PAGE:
Peer Review: Ranking the movies and the rankers who rank them.
For the first hour of Princess Mononoke I thought I had found my favorite movie yet from the popular Japanese animator Hayao Miyazaki. It surpasses his typically wondrous and beautiful art and adds an initially compelling adventure that is both epic in scope and, at last, perfectly paced. In the final 70 minutes, however, as it sunk deeper into its murky mythology, its length took a toll on my patience.
While saving his village from a rampaging hog demon, young warrior prince Ashitaka is mortally poisoned and must venture west to seek a cure from powerful nature spirits. He finds the animal gods embroiled in a war with a settlement of humans who are forging weapons and plotting to destroy all who stand in their way of exploiting the forest for their own gain. Although Ashitaka befriends many in the human camp, he abhors the intentions of their war-mongering leader Eboshi, and becomes smitten with San, a misanthropic human girl fighting alongside the animals. Ashitaka, San, Eboshi, and even the animal gods themselves, must bend or break for humans and nature to live in harmony with one another.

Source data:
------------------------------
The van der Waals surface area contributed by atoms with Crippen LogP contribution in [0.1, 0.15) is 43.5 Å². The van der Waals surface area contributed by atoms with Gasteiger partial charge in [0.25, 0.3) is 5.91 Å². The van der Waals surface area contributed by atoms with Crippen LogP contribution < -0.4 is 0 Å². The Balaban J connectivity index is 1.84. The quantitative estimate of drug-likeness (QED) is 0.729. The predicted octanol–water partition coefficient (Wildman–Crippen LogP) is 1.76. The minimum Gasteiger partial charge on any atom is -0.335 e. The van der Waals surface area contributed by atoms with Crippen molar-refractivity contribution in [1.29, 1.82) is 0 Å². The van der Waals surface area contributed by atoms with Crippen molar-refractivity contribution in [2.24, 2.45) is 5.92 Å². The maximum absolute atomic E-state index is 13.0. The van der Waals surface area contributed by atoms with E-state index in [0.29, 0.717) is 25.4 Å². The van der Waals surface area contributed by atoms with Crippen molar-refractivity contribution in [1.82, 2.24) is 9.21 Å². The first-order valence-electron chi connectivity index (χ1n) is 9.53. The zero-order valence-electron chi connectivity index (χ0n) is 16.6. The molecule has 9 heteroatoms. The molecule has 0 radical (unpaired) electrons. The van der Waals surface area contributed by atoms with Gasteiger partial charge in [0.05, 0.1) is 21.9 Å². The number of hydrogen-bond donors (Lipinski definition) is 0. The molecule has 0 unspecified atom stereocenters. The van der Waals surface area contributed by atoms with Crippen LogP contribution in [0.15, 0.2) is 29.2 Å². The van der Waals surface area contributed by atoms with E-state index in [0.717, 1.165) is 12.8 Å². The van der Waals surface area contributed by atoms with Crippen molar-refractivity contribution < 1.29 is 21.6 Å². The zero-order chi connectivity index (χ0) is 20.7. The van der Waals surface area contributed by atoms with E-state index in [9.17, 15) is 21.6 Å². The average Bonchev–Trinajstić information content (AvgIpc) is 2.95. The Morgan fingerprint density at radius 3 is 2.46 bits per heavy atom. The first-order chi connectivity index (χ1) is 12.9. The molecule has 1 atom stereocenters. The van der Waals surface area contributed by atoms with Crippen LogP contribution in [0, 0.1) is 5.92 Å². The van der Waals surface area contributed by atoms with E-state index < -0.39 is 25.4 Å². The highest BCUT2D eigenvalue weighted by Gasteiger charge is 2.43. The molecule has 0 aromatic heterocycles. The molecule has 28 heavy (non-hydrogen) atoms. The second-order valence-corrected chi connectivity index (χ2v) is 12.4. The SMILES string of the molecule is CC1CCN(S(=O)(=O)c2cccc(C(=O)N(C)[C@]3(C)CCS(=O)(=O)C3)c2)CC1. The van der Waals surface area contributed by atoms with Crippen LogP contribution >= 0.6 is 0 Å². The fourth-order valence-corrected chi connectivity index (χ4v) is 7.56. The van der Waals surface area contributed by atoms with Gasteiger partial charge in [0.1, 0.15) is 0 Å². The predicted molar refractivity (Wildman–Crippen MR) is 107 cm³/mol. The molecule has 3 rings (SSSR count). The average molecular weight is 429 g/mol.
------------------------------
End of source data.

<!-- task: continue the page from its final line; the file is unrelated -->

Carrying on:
Miyazaki's designs of the spirits, monsters and landscapes in Princess Mononoke are the most imaginative and breathtaking I've seen from him, and when the movie canters along in its measured stride through the first act, its vibrant liveliness and solemn action are engrossing. However, the further it delves into the various factions of wolves, hogs, apes, deer, and humans, the less distinct it becomes, until it feels like a convoluted attempt at making a somewhat trite humans vs. animals conflict appear complicated just by heaping new fantastical details on top of it. But even as the angry mess of strident enemies is inexplicably resolved too neatly at the end, the imagery as it does so is most bracing, and Princess Mononoke is now my second favorite Miyazaki, quite a ways behind the gentle My Neighbor Totoro but just ahead of Kiki's Delivery Service and Nausicaä of the Valley of the Wind.
Princess Mononoke appeared on two of the Flickcharts that I surveyed for the highest ranked movies I hadn't seen. Fishbiscuit ranks it as his 7th favorite movie of all-time, and JoeMovies ranks it at #22 on his Flickchart. I ranked it at #829 (75%) on my Flickchart. Both users had similar compatibility scores to begin the month, and they ended even closer, with fishbiscuit dropping 27 points to 543 and JoeMovies losing only a single point, now at 560.